Illinois Governor Signs Employee Credit Privacy Act (HB 4658) Into Law
Illinois State Governor Pat Quinn has signed the Employee Credit Privacy Act (HB4658) into law. Illinois is now the fourth state to restrict employers from using credit information for employment decisions; Hawaii, Oregon, and Washington have similar legislation in place.
Effective January 1, 2011, Illinois employers and agents of employers may not “discriminate against an individual with respect to employment, compensation, or a term, condition, or privilege of employment because of the individual's credit history or credit report” or “order or obtain an applicant's or employee's credit report from a consumer reporting agency.”
The law applies to all Illinois-based employers of any size with the following exceptions:
- Any bank holding company, financial holding company, bank, savings bank, savings and loan association, credit union, or trust company, or any subsidiary or affiliate thereof, that is authorized to do business under the laws of this State or of the United States.
- Any company authorized to engage in any kind of insurance or surety business pursuant to the Illinois Insurance Code, including any employee, agent, or employee of an agent acting on behalf of a company engaged in the insurance or surety business.
- Any State law enforcement or investigative unit, including, without limitation, any such unit within the Office of any Executive Inspector General, the Department of State Police, the Department of Corrections, the Department of Juvenile Justice, or the Department of Natural Resources.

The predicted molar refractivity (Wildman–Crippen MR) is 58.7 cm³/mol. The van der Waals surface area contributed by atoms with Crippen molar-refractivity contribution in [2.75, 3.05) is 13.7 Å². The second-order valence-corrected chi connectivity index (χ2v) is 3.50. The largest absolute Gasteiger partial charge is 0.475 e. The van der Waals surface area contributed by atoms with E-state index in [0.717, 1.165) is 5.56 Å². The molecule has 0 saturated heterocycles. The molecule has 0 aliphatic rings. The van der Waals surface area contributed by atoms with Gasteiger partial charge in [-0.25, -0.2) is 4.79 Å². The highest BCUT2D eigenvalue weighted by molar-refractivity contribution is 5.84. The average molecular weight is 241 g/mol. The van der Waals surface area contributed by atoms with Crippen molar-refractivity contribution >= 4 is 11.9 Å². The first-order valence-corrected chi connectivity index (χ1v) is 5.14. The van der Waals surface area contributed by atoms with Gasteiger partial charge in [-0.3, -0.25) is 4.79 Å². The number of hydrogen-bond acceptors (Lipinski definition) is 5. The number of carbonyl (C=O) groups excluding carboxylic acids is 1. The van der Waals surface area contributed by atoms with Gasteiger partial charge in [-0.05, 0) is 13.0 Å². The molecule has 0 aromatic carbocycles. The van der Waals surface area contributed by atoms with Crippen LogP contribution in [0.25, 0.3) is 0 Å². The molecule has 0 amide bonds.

- Any State or local government agency which otherwise requires use of the employee's or applicant's credit history or credit report.
- Any entity that is defined as a debt collector under federal or State statute.
Employers must apply the law to all employees, unless a satisfactory credit history is an established “bona fide” occupational requirement of a particular employee position or group/department. A satisfactory credit history is not a bona fide occupational requirement unless at least one of the following circumstances is present:
- State or federal law requires bonding or other security covering an individual holding the position.
- The duties of the position include custody of or unsupervised access to cash or marketable assets valued at $2,500 or more.
- The duties of the position include signatory power over business assets of $100 or more per transaction.
- The position is a managerial position which involves setting the direction or control of the business.
- The position involves access to personal or confidential information, financial information, trade secrets, or State or national security information.
- The position meets criteria in administrative rules, if any, that the U.S. Department of Labor or the Illinois Department of Labor has promulgated to establish the circumstances in which a credit history is a bona fide occupational requirement.
- The employee's or applicant's credit history is otherwise required by or exempt under federal or State law.
Employers may not require an applicant or employee to waive any right under the Employee Credit Privacy Act, or retaliate or discriminate against a person for exercising rights under the Act. Employers who violate the Act may be sued and ordered to pay damages including attorneys’ fees.
Employers subject to these new provisions should consult with the Illinois Department of Labor and/or their legal counsel immediately, and update and revise their current HR policies accordingly.
All information contained herein is provided by Employment Background Investigations, Inc. (EBI), PO Box 629, Owings Mills, MD 21117, and is solely for the convenience of its readers. EBI is not providing legal advice or counsel and nothing provided within should be deemed as legal guidance or advice. Readers should consult with their own legal counsel to determine their legal responsibilities or if they have questions on any information provided by EBI.